From time to time, the struggle to find the right word to describe a situation or while talking is not uncommon. Everyone experiences having a word 'right on the tip of their tongue' that they remember later on, especially if it is one outside of their daily vocabulary.

However, for people experiencing dementia, simple words are often unattainable. Take the word wristwatch, for example; they may call it a 'hand-clock'. 

Where it is normal for minds to wander in conversation, those with dementia will genuinely struggle to keep up, sometimes forgetting the topic of the discussion, or repeating themselves. These situations can be embarrassing for the individuals and cause them to become withdrawn. It is incredibly important for people to interact as part of an active lifestyle, so make an extra effort to be patient and compassionate when speaking with them.

Lost and Misplaced Items

Often, people living with Alzheimer's will leave personal items in odd places, like a wallet set in the refrigerator. Or, maybe they are certain someone has stolen their jacket, but later discovered it was left outside on the porch. As discussed, with Alzheimer's comes the inability to locate lost items which can lead to frustration and agitation. It is important to work with a family member gently and encourage them by helping them locate their lost items.

Loss of Judgment

While poor decisions are not only something aging adults experience, it can become more prevalent as time passes. Those experiencing Alzheimer's may begin to make uncharacteristically bad decisions.

Maybe a family member made an enormous donation to an illegitimate charity, fell for a telemarketing scam, or put aluminum in the microwave. Seniors who live independently often hesitate to ask for advice in many scenarios.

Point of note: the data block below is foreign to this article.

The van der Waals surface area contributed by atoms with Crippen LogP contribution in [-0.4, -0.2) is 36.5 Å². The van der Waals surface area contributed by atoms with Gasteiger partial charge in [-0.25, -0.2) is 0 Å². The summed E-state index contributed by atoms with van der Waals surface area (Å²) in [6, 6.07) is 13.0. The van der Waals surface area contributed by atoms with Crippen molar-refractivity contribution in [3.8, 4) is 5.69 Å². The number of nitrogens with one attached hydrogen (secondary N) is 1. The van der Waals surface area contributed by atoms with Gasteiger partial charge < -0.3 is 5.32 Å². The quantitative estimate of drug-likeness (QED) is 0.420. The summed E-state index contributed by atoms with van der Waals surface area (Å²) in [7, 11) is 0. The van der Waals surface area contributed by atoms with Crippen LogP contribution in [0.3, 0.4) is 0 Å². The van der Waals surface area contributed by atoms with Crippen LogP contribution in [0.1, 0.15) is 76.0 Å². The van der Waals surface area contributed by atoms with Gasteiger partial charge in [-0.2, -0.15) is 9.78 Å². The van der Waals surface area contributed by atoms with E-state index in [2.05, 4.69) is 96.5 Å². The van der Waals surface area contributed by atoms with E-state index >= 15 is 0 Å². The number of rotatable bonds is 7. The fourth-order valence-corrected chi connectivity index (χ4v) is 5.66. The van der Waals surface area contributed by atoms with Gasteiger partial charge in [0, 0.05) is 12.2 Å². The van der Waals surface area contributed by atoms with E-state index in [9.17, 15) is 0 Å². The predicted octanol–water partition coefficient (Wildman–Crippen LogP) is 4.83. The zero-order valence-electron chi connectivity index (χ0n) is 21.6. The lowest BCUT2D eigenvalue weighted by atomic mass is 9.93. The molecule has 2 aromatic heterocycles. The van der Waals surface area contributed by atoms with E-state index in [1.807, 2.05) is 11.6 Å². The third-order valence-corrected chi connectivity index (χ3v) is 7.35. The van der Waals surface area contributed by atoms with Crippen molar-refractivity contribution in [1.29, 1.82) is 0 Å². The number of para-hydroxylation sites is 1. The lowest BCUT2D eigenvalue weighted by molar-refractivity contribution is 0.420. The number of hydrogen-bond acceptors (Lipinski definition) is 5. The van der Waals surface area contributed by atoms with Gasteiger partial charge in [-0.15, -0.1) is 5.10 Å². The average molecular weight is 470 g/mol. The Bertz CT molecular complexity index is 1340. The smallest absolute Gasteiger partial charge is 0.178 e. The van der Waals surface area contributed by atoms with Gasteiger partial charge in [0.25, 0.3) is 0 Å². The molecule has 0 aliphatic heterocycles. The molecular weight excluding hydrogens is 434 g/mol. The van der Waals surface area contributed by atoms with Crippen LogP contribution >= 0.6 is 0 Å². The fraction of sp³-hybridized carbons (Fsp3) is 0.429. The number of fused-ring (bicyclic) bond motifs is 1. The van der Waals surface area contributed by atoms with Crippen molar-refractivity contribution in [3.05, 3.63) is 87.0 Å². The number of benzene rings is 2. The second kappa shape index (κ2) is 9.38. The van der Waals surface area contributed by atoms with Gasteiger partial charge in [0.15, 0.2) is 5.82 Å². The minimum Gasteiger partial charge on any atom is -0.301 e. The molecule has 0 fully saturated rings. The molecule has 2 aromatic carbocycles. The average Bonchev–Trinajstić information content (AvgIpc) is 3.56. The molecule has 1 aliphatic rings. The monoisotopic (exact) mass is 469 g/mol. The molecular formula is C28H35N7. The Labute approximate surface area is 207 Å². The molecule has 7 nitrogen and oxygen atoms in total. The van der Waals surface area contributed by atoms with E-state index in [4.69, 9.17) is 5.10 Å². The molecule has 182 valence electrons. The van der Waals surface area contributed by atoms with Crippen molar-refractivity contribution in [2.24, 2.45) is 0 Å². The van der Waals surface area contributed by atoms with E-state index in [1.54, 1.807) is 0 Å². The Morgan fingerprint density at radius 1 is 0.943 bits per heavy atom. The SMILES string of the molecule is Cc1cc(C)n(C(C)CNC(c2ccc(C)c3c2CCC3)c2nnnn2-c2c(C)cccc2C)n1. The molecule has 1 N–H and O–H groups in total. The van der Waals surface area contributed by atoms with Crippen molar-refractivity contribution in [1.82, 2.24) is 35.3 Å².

Becoming Withdrawn and Depressed

Because of struggles with speech and word processing, seniors living with Alzheimer's may become withdrawn and depressed. If a family member's mood drastically changes or they exhibit a lack of enthusiasm for joining in on social activities or their favorite hobbies, don't chalk it up to normal aging. Their behavior may be a symptom of an underlying health issue, and when combined with other symptoms on the list, could be an indicator of Alzheimer's.

Severe Mood & Personality Changes

As Alzheimer's progresses it affects a person's mood and personality. For example, a typically cantankerous and difficult person can suddenly become sweet and compliant and vice versa.

Often, changes in personality and cognitive ability will happen suddenly and at certain times of the day, such as early evening. An example of this would be Sundowner's Syndrome, which describes people who act out because they cannot regulate the chemical cycles we all experience as our bodies tire and prepare for sleep. 

Origin Knows that Whole-Person Wellness Includes Mental Fitness

Proper nutrition, physical activity, and a socially-active lifestyle help promote brain health and may reduce or delay the symptoms of Alzheimer's disease. Origin Active Lifestyle Communities supports healthy living from a "whole-person" perspective, encouraging residents to participate in hobbies, crafts, outings, outreach programs and physical wellness activities.

Origin proudly offers ThinkFit™, a program that encourages cognitive health through fun and engaging games and mental exercises tailored to the individual Origin community member.

 

Topics: Alzheimer's & Dementia

Written by The Origin Team